The Unglamorous Kind of Service

The Unglamorous Side of Service

Ash Wednesday marks the beginning of the season of Lent. Each weekday morning, we’re going to spend a few minutes in a passage in John. Here’s the goal: read it, pray it, share it. Every post will have a passage of Scripture, a short prayer, and a question to meditate on and talk about. In a few minutes every day, we can prepare our hearts for all that God has planned in this season of Lent. 

Read: John 13:12-20
When he had washed their feet and put on his outer garments and resumed his place, he said to them, “Do you understand what I have done to you? [13] You call me Teacher and Lord, and you are right, for so I am. [14] If I then, your Lord and Teacher, have washed your feet, you also ought to wash one another’s feet. [15] For I have given you an example, that you also should do just as I have done to you. [16] Truly, truly, I say to you, a servant is not greater than his master, nor is a messenger greater than the one who sent him. [17] If you know these things, blessed are you if you do them. [18] I am not speaking of all of you; I know whom I have chosen. But the Scripture will be fulfilled, ‘He who ate my bread has lifted his heel against me.’ [19] I am telling you this now, before it takes place, that when it does take place you may believe that I am he. [20] Truly, truly, I say to you, whoever receives the one I send receives me, and whoever receives me receives the one who sent me.” (ESV)

The greatest man who ever lived came to serve. If you take a minute to cycle through history’s greatest figures, none have done what Jesus did. He did not come to have servants but to be a servant. In fact, he humbled himself to the point of being betrayed by one of his own disciples, after he’d spent three years alongside him and even after he washed his feet.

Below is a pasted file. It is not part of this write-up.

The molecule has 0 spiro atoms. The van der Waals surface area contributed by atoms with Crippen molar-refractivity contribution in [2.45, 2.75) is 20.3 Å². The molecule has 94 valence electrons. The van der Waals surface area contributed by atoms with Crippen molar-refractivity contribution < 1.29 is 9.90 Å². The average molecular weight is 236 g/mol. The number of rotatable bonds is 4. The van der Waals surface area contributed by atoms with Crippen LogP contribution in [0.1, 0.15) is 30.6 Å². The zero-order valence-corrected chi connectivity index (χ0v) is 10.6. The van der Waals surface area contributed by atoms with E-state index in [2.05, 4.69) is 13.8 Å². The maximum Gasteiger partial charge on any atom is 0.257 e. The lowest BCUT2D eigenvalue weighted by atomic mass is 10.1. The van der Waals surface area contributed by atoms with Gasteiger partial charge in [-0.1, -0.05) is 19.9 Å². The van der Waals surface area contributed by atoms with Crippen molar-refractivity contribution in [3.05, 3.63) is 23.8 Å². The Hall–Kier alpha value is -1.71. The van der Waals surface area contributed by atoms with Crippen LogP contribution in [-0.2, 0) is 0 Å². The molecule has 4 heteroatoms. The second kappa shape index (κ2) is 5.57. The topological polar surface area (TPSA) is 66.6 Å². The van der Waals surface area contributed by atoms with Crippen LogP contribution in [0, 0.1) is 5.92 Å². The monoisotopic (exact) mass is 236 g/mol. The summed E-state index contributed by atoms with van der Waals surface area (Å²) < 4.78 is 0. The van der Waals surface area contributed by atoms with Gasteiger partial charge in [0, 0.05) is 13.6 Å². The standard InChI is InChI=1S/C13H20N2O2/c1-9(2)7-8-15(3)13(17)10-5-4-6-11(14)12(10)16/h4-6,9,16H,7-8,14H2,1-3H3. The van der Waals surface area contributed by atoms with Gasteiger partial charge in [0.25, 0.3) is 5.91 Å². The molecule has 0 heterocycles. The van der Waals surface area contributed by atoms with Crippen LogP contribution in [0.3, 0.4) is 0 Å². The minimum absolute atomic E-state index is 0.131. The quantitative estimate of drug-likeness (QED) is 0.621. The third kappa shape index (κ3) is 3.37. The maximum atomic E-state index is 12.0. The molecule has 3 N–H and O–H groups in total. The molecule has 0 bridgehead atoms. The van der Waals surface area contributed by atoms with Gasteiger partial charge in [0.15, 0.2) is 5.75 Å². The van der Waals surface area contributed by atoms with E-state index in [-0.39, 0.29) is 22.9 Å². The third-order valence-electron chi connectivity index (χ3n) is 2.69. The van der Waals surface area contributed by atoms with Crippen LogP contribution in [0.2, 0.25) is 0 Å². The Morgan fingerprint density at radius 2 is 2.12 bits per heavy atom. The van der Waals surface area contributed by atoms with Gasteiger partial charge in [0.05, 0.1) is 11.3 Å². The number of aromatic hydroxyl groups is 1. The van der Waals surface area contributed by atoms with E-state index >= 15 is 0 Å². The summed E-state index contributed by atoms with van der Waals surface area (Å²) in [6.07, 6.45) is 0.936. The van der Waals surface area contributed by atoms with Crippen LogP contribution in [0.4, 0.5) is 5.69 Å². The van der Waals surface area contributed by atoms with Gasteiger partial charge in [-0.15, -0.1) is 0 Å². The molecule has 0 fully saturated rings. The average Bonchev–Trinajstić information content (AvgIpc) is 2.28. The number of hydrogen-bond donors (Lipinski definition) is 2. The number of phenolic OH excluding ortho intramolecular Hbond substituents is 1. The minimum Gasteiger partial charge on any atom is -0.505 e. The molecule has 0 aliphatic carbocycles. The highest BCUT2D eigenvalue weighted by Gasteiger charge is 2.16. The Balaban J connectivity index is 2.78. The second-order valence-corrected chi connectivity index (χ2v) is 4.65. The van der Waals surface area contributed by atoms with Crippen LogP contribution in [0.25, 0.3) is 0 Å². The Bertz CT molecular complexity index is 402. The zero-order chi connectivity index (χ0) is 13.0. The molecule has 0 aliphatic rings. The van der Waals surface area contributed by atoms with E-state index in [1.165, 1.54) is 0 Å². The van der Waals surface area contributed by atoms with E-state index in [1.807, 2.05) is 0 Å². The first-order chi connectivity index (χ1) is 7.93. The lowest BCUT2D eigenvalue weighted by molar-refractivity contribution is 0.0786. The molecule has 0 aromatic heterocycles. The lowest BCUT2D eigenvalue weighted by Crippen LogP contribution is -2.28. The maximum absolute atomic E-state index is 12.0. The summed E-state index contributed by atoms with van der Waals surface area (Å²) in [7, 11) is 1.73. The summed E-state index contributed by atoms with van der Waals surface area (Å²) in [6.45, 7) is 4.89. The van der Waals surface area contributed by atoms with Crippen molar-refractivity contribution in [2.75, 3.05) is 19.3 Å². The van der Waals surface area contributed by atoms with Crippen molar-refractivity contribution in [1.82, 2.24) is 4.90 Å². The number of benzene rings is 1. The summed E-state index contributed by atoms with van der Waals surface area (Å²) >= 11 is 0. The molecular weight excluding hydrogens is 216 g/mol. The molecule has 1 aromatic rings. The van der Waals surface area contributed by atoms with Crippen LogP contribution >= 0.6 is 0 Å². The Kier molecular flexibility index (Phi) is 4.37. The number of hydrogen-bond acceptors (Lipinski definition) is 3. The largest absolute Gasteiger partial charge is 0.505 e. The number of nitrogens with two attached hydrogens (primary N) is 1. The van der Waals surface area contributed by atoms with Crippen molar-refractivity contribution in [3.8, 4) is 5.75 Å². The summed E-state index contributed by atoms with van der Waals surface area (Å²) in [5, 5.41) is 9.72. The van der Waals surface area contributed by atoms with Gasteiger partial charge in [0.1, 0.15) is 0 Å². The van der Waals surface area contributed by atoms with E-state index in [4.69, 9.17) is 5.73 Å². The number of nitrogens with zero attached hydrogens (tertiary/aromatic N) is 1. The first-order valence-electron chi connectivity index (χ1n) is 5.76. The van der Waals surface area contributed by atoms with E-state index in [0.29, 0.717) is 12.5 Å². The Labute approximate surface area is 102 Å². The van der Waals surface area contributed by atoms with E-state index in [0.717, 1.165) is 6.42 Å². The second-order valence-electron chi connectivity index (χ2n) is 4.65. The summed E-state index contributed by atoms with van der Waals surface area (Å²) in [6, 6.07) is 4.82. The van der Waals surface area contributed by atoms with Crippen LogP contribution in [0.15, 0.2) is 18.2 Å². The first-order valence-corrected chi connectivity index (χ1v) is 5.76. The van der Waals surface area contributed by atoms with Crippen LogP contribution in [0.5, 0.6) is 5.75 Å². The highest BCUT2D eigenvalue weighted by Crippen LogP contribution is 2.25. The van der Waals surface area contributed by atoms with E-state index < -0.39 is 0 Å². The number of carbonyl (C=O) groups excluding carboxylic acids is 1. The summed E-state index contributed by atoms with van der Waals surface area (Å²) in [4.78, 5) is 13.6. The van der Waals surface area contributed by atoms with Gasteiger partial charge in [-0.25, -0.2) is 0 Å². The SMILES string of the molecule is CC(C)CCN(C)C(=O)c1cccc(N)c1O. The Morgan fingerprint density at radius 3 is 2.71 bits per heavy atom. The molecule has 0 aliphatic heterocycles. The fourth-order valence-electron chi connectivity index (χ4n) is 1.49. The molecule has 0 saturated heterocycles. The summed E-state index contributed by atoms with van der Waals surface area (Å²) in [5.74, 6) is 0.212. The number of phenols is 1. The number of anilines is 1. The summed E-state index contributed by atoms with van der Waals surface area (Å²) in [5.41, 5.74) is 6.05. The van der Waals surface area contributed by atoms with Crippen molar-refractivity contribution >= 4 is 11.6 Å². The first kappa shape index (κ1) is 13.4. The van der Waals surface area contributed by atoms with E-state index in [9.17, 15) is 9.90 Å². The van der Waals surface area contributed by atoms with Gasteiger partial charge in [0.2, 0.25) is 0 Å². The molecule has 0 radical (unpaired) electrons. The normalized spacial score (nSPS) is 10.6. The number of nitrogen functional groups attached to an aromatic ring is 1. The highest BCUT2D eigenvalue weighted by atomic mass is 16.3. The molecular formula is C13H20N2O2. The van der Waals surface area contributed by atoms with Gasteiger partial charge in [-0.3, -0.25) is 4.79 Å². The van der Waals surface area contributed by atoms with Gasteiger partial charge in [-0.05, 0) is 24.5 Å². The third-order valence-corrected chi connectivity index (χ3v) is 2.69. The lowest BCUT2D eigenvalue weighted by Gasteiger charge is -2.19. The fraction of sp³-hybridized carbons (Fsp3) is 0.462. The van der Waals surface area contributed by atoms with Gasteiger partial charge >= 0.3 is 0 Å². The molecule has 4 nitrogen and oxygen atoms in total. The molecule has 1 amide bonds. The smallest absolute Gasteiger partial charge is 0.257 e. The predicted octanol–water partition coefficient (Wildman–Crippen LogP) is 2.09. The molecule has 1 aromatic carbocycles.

When Jesus got up from that humble servant’s bowl, he flipped the script on the disciples. A servant is not greater than the master. You must also be servants. You must also wash each other’s feet.

It’s nice to talk about being a servant, but it’s very hard to be treated like one. When you serve and nobody notices, no one thanks you, and no one cares, that’s the true test of servanthood. Jesus is the king of kings, but he was despised, rejected, and condemned by those he came to save. When you’re taken for granted and treated like a servant, then your heart is revealed. That’s when you know you’re really serving like Christ. 

Lord, I look at the example of Christ and I want to serve as he did. Help me in the moments I feel unnoticed or taken for granted to remember that you see me. Give me opportunities to serve anonymously and bless others without the expectation of reward. Amen.


What thoughts do you think went through Jesus’ mind when he was washing the disciples’ feet? How could Jesus was Judas’ feet?

Can you think of a moment that you caught yourself being angry or frustrated over an opportunity to serve that went unnoticed? Can you think of a way to serve someone that you know will not bring you recognition?
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